The introduction states:
For every dollar federal and state
governments spent to prevent and treat
substance abuse and addiction, they spent
$59.83 in public programs shoveling up its
Of every dollar federal and state governments†
spent on substance abuse and addiction in 2005,
95.6 cents went to shoveling up the wreckage
and only 1.9 cents on prevention and treatment,
0.4 cents on research, 1.4 cents on taxation or
regulation and 0.7 cents on interdiction.
Under any circumstances spending more than 95
percent of taxpayer dollars on the consequences
of tobacco, alcohol and other drug abuse and
addiction and less than two percent to relieve
individuals and taxpayers of this burden would
be considered a reckless misallocation of public
funds. In these economic times, such upsidedown-
cake public policy is unconscionable.
This distortion of spending priorities is like a photographic image that is almost totally over-exposed. The histogram, a graph of tonal distribution, would display a horizontal line that was low and flat until the extreme right, where it would shoot up vertically.
Other analogies come to mind. There is the fallacy that we can advance our goals in Pakistan’s Northwest Provinces with unmanned drones; or eradicate roaches by swatting them on a kitchen counter.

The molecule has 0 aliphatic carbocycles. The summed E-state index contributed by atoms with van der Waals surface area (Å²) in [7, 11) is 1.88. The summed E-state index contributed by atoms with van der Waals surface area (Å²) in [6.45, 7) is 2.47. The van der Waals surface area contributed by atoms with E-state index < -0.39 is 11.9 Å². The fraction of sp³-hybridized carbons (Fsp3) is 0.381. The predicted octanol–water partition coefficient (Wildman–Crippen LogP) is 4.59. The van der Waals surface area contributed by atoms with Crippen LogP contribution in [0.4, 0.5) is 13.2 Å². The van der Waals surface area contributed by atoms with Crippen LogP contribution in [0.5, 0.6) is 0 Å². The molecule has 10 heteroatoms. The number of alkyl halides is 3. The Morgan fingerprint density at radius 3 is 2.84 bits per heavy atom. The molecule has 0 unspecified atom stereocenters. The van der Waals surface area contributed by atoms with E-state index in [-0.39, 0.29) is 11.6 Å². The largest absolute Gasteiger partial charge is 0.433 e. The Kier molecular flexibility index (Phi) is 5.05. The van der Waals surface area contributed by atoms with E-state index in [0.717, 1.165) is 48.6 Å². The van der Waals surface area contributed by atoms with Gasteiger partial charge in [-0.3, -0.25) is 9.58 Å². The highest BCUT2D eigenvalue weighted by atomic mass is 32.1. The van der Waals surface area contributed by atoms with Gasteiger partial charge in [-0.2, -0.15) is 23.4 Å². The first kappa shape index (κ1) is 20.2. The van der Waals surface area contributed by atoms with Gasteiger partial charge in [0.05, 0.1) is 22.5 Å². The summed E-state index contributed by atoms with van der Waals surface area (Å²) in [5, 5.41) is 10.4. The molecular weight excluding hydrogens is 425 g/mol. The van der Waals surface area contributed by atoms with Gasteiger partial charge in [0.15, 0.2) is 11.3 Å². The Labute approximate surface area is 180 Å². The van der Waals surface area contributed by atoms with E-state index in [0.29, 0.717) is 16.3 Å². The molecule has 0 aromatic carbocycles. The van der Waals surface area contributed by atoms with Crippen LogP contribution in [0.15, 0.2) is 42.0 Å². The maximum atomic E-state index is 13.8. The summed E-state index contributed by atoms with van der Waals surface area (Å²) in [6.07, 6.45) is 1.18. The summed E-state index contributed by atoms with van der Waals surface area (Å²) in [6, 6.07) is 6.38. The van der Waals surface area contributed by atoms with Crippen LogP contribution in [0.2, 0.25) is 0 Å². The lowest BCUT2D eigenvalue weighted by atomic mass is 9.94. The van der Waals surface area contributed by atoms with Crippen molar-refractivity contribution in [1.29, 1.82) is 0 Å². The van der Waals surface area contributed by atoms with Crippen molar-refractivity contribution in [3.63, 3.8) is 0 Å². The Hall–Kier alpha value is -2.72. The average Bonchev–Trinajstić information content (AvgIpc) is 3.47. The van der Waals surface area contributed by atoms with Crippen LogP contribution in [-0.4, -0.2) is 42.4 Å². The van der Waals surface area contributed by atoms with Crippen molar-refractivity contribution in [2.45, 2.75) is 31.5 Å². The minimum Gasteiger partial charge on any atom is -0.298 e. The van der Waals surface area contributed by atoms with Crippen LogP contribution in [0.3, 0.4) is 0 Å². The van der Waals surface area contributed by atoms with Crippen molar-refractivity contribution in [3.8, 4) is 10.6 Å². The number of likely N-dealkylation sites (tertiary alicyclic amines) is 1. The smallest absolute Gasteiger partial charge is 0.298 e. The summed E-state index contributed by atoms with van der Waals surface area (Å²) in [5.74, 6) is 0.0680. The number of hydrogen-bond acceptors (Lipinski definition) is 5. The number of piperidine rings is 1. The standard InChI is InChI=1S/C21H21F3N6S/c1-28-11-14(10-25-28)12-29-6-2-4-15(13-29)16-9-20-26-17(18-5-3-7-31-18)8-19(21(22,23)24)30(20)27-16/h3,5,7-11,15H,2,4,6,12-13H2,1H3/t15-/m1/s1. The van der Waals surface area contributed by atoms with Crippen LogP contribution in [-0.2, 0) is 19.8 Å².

Here is the bottom line: Unless we divert far greater financial resources to research and to the treatment of addiction in the United States; our substance-related spending on medical care, prosecution and punishment will have little impact on either preventing or minimizing this serious mental health problem.
The authorities say that local arrests rarely make a difference. New dealers pop up within weeks. It’s like sweeping sunshine off the roof,” Mr. [Anthony C.] Marotta [head of the Columbus, Ohio office] of the D.E.A. said.
 Virginia spent 9.4% of its budget on tackling substance abuse and addiction in 2005. Of only five (5) states that spent less, (SC, AR, SD, WV and WY), none includes a large urban population. In the areas of prevention, treatment and research, only seven (7) states spent less than Virginia in 2005.